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Bridging the gap between science and decision makers – a new tool for nuclear emergencies affecting food and agriculture

Bridging the gap between science and decision makers – a new tool for nuclear emergencies affecting food and agriculture

The International Atomic Energy Agency (IAEA) has developed an online system to assist in improving the response capabilities of authorities in the event of an emergency caused by natural hazards. This tool provides a clear overview of radioactive contamination of crops and agricultural lands through improved data management and visualization, it also assists in decision support processes by suggesting management actions to decision makers. In this interview, we have the pleasure to introduce Ms Amelia Lee Zhi Yi, working at the Joint FAO/IAEA Division of Nuclear Techniques in Food and Agriculture to speak about DSS4NAFA, said system that will be extensively discussed hereafter.

1)  Nuclear Emergency Response (NER) for food and agriculture – why is that important and what does that entail?

In the event of a nuclear or radiological emergency, the response should be performed swiftly in the interest of human health. After ensuring the well-being of the population, it is necessary to prioritize the assessment of possible radioactive contamination of crops and agricultural lands to avoid ingestion of radioactivity.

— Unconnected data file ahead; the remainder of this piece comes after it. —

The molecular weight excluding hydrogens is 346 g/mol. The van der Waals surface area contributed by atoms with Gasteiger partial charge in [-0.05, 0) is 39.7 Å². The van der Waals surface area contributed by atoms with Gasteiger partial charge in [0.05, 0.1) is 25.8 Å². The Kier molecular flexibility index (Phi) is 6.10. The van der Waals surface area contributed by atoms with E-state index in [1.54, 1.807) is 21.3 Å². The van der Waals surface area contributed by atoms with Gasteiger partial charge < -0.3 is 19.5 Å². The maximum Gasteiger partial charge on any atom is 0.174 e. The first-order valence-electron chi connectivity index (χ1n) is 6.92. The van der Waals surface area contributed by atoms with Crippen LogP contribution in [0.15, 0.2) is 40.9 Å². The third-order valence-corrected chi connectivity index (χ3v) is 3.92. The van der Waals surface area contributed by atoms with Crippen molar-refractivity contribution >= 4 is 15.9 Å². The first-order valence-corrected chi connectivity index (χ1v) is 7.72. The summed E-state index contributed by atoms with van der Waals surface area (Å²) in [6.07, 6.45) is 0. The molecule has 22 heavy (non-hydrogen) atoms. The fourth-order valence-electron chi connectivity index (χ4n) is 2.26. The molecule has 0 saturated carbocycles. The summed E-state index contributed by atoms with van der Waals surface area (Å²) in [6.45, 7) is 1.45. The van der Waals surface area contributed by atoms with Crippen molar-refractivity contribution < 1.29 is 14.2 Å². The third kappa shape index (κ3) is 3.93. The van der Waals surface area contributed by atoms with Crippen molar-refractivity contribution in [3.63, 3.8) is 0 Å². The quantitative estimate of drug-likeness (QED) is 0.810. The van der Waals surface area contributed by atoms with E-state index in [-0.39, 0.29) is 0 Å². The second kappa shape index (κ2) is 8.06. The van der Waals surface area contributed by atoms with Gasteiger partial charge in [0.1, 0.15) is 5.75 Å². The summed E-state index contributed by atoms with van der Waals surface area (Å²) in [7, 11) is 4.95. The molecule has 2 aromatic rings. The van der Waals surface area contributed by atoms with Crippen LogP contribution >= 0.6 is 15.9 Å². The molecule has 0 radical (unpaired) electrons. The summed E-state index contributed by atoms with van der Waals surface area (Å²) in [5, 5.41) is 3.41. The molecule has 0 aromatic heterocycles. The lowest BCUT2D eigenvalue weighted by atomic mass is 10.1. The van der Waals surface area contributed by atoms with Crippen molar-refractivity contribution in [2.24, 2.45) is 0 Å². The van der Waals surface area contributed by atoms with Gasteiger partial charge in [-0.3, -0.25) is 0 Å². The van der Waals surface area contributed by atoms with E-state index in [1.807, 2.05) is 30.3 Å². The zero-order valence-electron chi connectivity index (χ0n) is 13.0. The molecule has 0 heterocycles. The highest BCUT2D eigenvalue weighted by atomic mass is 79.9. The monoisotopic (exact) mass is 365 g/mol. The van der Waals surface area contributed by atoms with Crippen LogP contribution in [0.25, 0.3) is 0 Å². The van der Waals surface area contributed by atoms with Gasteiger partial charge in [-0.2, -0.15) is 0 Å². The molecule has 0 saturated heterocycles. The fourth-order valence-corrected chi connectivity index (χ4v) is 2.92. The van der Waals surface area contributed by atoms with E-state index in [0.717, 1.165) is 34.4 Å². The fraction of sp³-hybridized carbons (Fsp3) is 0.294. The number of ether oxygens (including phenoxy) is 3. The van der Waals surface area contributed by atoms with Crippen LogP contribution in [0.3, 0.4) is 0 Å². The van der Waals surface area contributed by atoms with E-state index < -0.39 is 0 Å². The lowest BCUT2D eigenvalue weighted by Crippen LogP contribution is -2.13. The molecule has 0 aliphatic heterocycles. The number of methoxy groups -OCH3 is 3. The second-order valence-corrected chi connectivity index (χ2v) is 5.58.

Proper data management, data visualization and risk communication are essential for efficient response to a nuclear emergency. Factors that should be considered for such response include support for sampling and laboratory analysis, optimal allocation of manpower and analytical instruments, and integrated communication between stakeholders.

To make well-informed decisions on for instance planting and food restrictions, food safety authorities need to have a good understanding of the radiological conditions after a fallout event. This is accomplished through the collection of environmental samples such as soil and plants, and food products that are then analysed using consistent methods in qualified laboratories. Further, these data should be displayed in an intuitive manner so that authorities will be able to interpret the data under stressful, time-bound conditions. Finally, to reduce confusion and clearly communicate decisions made to the public, standardized communication protocols of the decisions made by policymakers need to be implemented. [Read More]